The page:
United Airlines is improving the passenger experience for families travelling together, with an update to its family seating policy that makes it easier for children under 12-years old to sit next to an adult in their party for free. The policy applies to all customers booked in the economy cabin, including those with Basic Economy tickets.
United says the new policy has been made possible through a series of investments in a seat map feature that dynamically finds available adjacent seats at the time of booking. The online seat engine first reviews all available vacant economy-class seats and then opens complimentary upgrades to available Preferred Seats, if needed. The technology is simpler than using more manual processes to seat families together, such as blocking random seats or asking agents to facilitate seat swaps at the gate, which can slow down the boarding process.
The complete policy change will go into effect in early March, but customers travelling with children aged under 12 will start to see more adjacent seat options immediately.
In instances when adjacent seats are not available prior to travel – which can happen due to factors such as last-minute bookings, full flights or unscheduled aircraft changes – United’s new policy also lets customers switch for free to a flight to the same destination with adjacent seat availability in the same cabin. Customers won’t be charged any extra fee if there is a difference in fare price between the original flight and the new flight.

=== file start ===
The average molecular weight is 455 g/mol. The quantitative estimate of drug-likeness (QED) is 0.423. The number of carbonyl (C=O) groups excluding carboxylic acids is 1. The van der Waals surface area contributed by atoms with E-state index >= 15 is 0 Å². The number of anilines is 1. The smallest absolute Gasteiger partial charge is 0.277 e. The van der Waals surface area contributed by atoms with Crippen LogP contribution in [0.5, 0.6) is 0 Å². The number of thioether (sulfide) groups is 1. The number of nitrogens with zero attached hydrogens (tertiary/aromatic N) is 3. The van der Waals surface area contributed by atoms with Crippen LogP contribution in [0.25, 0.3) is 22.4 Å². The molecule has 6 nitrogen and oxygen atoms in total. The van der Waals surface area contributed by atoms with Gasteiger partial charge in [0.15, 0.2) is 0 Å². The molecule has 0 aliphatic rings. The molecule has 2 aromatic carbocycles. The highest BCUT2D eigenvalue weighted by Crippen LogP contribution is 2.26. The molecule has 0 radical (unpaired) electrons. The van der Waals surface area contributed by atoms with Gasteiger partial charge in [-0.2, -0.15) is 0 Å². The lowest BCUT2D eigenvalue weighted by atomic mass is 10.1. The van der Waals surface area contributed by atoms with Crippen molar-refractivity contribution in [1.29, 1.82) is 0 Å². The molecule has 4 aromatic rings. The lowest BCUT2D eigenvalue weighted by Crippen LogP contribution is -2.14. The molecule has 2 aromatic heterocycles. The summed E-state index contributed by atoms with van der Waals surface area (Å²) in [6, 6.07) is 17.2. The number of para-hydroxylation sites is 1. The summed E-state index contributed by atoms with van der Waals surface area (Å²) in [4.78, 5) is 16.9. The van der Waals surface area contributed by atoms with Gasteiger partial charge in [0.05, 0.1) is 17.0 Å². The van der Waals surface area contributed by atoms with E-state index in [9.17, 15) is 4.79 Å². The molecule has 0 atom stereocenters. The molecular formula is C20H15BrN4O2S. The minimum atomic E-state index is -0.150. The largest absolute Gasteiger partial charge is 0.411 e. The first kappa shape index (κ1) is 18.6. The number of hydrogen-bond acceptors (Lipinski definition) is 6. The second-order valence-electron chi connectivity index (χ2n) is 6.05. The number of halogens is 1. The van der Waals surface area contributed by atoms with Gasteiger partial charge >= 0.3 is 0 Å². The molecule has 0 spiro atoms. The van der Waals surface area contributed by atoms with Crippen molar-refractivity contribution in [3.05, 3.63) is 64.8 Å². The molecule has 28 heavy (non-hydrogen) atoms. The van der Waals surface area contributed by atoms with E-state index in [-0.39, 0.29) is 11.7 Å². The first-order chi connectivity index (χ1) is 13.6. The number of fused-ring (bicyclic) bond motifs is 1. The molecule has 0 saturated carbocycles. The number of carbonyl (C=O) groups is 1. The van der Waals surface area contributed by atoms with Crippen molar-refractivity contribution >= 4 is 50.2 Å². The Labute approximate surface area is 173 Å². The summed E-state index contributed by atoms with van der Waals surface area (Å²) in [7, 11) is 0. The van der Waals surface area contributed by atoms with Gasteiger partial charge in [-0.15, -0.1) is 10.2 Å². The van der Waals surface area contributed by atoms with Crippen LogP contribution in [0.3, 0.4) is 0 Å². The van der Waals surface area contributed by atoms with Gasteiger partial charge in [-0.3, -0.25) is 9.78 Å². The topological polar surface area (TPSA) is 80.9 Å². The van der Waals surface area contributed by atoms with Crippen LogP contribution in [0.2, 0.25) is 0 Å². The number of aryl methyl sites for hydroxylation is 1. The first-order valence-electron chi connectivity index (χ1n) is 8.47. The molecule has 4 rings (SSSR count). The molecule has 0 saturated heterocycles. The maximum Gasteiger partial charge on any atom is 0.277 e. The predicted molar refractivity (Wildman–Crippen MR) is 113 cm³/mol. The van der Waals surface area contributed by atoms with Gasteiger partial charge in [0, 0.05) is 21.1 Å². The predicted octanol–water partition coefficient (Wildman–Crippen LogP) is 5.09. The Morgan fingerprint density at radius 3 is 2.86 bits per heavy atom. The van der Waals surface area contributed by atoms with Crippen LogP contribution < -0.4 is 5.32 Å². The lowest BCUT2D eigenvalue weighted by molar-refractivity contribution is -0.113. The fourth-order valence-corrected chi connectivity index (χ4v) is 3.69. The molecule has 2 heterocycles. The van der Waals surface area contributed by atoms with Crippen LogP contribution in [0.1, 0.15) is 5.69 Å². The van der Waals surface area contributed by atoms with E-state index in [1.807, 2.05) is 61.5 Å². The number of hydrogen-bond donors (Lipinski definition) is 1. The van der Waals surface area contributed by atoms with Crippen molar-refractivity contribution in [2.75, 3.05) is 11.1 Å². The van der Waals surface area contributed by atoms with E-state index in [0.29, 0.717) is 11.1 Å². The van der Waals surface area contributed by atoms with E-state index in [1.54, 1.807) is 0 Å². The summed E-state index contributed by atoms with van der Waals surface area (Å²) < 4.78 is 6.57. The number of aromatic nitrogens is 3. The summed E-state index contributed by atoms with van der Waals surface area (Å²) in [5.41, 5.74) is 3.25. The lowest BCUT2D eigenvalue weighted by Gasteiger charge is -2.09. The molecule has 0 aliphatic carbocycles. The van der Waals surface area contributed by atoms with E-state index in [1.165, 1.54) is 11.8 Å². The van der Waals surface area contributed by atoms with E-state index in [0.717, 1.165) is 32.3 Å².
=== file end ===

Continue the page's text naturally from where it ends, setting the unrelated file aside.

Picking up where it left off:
“In an era where more families are working in a hybrid environment, they’re travelling more often,” said Linda Jojo, chief customer officer for United. “We’re focused on delivering a great experience for our younger passengers and their parents and know it often starts with the right seat. We look forward to rolling out more family-friendly features this year.”
This news follows United’s news last summer that the airline has worked to improve its ability to seat families together more easily by optimising its seat engine to prioritise families who did not have seats assigned before their day of travel, and to prioritise adjacent seating for families during schedule changes, aircraft swaps or irregular operations.